28 OCTOBER 1955, Page 14

Letters to the Editor

Oxford Divided Senior Tutor of The Queen's

College, Rector of Lincoln College, Ivor R. M. Davies, the Rev. Mr. Victor H. Beaton

The Professional Author Howard Wyce,T. R. Fyvef 'Without a Hearer?' H. A. J. Deans,

the Rev. Mr. Pemba Rental!

fhe Oxford Martyrs John Topliss the Oppenheimer Case Hugh Trevor-Roper Nelson Admiral Sir W M James


SIR,—Christ Church have always taken pride in their understanding of hares as well as hounds. Their policy on Oxford roads is to wait—for a shopping centre at Cowleybut no harm in increasing their wealth during the idle years by developing a multiple store in Oxford's centre. Similarly, no doubt, their Dean's weighty recommendation that Oxford be allowed to solve its own planning problems seems to the Senior Censor entirely consistent with discussing the relevant personalities in your columns last week. His personal offen- siveness, however, can be of no great interest to your readers, and should be answered in Oxford, if at all. There are just a few matters of more important fact which might be worth putting on record :

1. A road across the University Parks was rejected, with telling reasons, in the Vice- Chancellor's analysis of these questions last term. It has also been consistently and cate- gorically opposed by the Hebdomadal Coun- cil. The body which recommended it was the Planning Committee of the City Council, on which sft, appropriately, at least two of the persons indicated by Mr. Blake as being irreconcilably' opposed to the Vice-Chancel- lor's views. After the Hebdomadal Council offered opposition, perhaps even because it did so, there emerged clear signs that the City would not press its proposal. If any road in this area, with its disastrous consequences to the University, is revived, it will be largely be- cause the political power of Christ Church, of which the Dean spoke convincingly a few months ago, has defeated the City's attempt to solve its planning problems in a more natural manner.

2. A road across Christ Church Meadows was proposed, not only by the City's General Purposes Committee after it had received the Hebdomadal Council's letter, but in the Plan- ning Committee's report which got rejected. Whatever be the truth, therefore, about the 'maddening' of the City councillors, the Heb- domadal Council's letter could have had no greater effect than to substitute one Meadows road for another. The relative merits of these two roads I have not seen publicly debated— except for the unfortunate effect of the later proposal upon St. Hilda's College. But this last detail could easily be rectified if more people dared to talk about the Christ Church playing field.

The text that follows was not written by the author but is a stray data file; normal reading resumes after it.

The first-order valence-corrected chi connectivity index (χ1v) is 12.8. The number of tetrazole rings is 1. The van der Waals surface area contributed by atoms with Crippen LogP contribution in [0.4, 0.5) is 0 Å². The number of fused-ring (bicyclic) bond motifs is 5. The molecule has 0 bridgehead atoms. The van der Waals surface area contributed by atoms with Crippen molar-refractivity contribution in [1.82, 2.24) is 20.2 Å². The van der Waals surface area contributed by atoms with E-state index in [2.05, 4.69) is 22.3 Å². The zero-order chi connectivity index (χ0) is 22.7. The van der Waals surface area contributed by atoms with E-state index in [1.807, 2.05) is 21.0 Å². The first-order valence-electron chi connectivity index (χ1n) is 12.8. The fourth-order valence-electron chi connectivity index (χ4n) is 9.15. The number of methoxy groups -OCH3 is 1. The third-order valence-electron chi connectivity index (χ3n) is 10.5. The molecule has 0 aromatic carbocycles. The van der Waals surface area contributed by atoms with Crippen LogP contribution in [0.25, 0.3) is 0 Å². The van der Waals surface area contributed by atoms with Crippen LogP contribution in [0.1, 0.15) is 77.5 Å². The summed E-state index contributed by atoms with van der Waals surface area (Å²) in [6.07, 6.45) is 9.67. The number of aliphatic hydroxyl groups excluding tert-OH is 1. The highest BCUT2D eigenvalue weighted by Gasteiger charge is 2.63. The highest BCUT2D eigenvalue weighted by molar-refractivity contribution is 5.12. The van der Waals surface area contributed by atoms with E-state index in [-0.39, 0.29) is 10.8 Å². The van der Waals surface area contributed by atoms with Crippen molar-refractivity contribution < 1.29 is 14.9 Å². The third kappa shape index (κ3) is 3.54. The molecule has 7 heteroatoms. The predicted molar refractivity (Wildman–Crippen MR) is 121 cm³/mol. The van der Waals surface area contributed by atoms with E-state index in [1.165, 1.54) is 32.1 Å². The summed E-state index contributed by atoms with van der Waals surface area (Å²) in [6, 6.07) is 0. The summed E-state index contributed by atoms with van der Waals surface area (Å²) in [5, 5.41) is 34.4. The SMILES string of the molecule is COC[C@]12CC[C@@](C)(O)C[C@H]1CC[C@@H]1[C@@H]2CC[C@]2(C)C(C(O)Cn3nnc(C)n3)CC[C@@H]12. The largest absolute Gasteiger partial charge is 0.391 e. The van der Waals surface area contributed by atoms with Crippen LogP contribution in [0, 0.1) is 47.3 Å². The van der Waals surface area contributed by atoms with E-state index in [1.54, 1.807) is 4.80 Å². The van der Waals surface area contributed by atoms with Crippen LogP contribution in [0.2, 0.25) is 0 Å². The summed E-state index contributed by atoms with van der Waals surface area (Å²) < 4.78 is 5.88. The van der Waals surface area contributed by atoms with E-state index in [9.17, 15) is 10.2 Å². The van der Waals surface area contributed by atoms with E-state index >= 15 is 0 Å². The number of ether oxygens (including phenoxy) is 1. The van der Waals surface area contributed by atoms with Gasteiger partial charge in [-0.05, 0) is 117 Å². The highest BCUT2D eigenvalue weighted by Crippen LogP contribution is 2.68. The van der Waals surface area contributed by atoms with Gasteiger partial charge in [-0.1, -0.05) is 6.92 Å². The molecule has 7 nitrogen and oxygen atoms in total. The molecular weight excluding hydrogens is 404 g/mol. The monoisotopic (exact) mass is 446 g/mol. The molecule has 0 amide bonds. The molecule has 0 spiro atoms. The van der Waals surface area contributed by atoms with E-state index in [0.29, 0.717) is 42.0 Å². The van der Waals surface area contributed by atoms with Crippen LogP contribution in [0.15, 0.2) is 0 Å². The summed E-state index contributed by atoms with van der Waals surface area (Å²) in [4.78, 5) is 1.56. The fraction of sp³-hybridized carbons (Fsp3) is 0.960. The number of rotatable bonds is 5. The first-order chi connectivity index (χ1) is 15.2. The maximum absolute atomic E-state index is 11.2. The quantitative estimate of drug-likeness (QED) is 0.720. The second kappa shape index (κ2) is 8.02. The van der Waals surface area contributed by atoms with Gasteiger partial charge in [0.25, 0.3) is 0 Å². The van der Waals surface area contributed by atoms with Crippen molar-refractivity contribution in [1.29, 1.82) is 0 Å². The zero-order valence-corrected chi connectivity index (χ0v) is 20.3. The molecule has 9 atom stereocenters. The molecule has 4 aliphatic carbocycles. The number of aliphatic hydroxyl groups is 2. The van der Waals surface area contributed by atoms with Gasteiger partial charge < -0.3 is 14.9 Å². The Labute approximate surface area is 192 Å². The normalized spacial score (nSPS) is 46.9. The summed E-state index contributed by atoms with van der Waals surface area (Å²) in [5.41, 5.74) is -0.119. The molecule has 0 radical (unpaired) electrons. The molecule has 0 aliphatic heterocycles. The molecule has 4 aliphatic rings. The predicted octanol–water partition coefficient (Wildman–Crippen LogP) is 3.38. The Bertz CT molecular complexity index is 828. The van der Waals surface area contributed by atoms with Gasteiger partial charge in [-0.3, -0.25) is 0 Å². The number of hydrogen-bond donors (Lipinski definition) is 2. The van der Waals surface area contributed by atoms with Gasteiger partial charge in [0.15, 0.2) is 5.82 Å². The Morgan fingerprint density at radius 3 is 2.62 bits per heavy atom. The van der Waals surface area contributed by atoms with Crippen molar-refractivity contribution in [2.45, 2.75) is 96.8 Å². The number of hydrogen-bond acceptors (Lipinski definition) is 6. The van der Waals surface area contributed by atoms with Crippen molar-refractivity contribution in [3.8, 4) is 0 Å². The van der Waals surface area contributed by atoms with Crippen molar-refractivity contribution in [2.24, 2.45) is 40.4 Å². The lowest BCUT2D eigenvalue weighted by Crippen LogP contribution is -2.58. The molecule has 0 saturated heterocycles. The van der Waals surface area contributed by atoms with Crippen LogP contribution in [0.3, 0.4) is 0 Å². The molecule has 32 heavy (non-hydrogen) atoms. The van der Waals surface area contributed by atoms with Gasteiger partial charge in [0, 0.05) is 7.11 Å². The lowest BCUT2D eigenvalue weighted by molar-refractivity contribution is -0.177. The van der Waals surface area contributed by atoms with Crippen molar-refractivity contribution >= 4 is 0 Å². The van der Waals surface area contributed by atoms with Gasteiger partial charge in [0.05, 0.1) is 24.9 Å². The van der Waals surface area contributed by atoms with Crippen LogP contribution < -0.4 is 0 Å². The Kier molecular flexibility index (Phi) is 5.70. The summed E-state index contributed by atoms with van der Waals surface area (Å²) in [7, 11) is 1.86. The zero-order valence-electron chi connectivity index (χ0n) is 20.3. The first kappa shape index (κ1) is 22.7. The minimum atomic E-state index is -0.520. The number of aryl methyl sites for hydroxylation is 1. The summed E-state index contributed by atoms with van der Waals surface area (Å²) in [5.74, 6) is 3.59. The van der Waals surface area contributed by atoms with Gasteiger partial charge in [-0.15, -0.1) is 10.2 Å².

3. The 'inflaming of opinion' was admittedly noticeable when the Hebdomadal Council was believed to have suggested 'closing the High That this entirely false belief was held was due to misrepresentation, and Mr. Blake re- mained deceived for longer than most people. But he was firmly taken to task on the point in July, so one's surprise that some degree of accuracy creeps into his article when he deals with what the letter actually said is somewhat mitigated.

4. Yet `to deter, if not to debar' traffic from crossing Magdalen Bridge, which was what the Hebdomadal Council actually advocated, is surely an objective which the 'overwhelming' majority of the University desires — though some members may think it unattainable and others may differ about the means of attaining it. And Mr. Blake deceives himself if he thinks that this objective is disagreeable to respon- sible opinion in the City. Admittedly it would be held there, not unreasonably, that its attain- ment requires a road across Christ Church Meadows. But there are welcome signs that the City agrees with Mr. Blake that Oxford's problem is not primarily a traffic problem. They can, however, see what he will not : that it is not an untimely desire, of centurnes later than the medimval or Vandalic, to seek dignity and quiet in the central streets of a potentially beautiful city; that to do so would benefit shopkeepers, shoppers, pedestrians and sight- seers, as well as scholars; and that it might be done by so planning roads that the access to Magdalen Bridge is unattractive, and Ipy routing buses and directing heavy traffic into convenient alternative thoroughfares.—Yours faithfully,


The Queen's College, Oxford